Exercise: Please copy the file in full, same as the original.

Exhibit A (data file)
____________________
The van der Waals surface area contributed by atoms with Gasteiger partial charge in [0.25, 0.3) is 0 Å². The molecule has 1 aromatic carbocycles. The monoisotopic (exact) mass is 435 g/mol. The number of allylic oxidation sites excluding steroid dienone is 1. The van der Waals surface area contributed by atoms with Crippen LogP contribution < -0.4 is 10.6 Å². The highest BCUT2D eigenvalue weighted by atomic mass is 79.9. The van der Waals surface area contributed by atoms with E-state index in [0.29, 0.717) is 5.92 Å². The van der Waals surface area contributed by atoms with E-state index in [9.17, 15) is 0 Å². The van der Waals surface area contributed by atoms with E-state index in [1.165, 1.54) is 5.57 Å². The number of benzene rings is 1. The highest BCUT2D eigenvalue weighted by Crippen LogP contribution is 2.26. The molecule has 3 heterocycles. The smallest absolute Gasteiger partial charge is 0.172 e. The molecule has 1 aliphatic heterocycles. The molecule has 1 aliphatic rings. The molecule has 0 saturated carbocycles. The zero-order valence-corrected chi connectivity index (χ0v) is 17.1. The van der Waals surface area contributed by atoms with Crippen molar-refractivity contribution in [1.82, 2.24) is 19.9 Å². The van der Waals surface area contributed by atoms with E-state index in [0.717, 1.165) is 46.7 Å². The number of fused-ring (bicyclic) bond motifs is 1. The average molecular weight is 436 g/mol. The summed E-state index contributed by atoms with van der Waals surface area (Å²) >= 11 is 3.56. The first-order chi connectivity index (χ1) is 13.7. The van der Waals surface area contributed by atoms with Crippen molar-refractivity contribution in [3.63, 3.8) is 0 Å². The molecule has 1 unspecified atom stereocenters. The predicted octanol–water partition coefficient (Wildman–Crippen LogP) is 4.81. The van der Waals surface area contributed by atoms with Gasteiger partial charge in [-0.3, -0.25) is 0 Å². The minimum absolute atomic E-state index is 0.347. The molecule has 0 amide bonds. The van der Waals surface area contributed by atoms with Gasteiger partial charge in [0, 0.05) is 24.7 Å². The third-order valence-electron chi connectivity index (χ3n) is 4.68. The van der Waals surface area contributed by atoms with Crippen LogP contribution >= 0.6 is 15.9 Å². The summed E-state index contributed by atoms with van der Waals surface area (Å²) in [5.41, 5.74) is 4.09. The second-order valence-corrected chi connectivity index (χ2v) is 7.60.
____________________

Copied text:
The van der Waals surface area contributed by atoms with Gasteiger partial charge in [0.25, 0.3) is 0 Å². The molecule has 1 aromatic carbocycles. The monoisotopic (exact) mass is 435 g/mol. The number of allylic oxidation sites excluding steroid dienone is 1. The van der Waals surface area contributed by atoms with Crippen LogP contribution < -0.4 is 10.6 Å². The highest BCUT2D eigenvalue weighted by atomic mass is 79.9. The van der Waals surface area contributed by atoms with E-state index in [0.29, 0.717) is 5.92 Å². The van der Waals surface area contributed by atoms with E-state index in [9.17, 15) is 0 Å². The van der Waals surface area contributed by atoms with E-state index in [1.165, 1.54) is 5.57 Å². The number of benzene rings is 1. The highest BCUT2D eigenvalue weighted by Crippen LogP contribution is 2.26. The molecule has 3 heterocycles. The smallest absolute Gasteiger partial charge is 0.172 e. The molecule has 1 aliphatic heterocycles. The molecule has 1 aliphatic rings. The molecule has 0 saturated carbocycles. The zero-order valence-corrected chi connectivity index (χ0v) is 17.1. The van der Waals surface area contributed by atoms with Crippen molar-refractivity contribution in [1.82, 2.24) is 19.9 Å². The van der Waals surface area contributed by atoms with E-state index in [0.717, 1.165) is 46.7 Å². The number of fused-ring (bicyclic) bond motifs is 1. The average molecular weight is 436 g/mol. The summed E-state index contributed by atoms with van der Waals surface area (Å²) >= 11 is 3.56. The first-order chi connectivity index (χ1) is 13.7. The van der Waals surface area contributed by atoms with Crippen molar-refractivity contribution in [3.63, 3.8) is 0 Å². The molecule has 1 unspecified atom stereocenters. The predicted octanol–water partition coefficient (Wildman–Crippen LogP) is 4.81. The van der Waals surface area contributed by atoms with Gasteiger partial charge in [-0.3, -0.25) is 0 Å². The minimum absolute atomic E-state index is 0.347. The molecule has 0 amide bonds. The van der Waals surface area contributed by atoms with Gasteiger partial charge in [0, 0.05) is 24.7 Å². The third-order valence-electron chi connectivity index (χ3n) is 4.68. The van der Waals surface area contributed by atoms with Crippen LogP contribution >= 0.6 is 15.9 Å². The summed E-state index contributed by atoms with van der Waals surface area (Å²) in [5.41, 5.74) is 4.09. The second-order valence-corrected chi connectivity index (χ2v) is 7.60.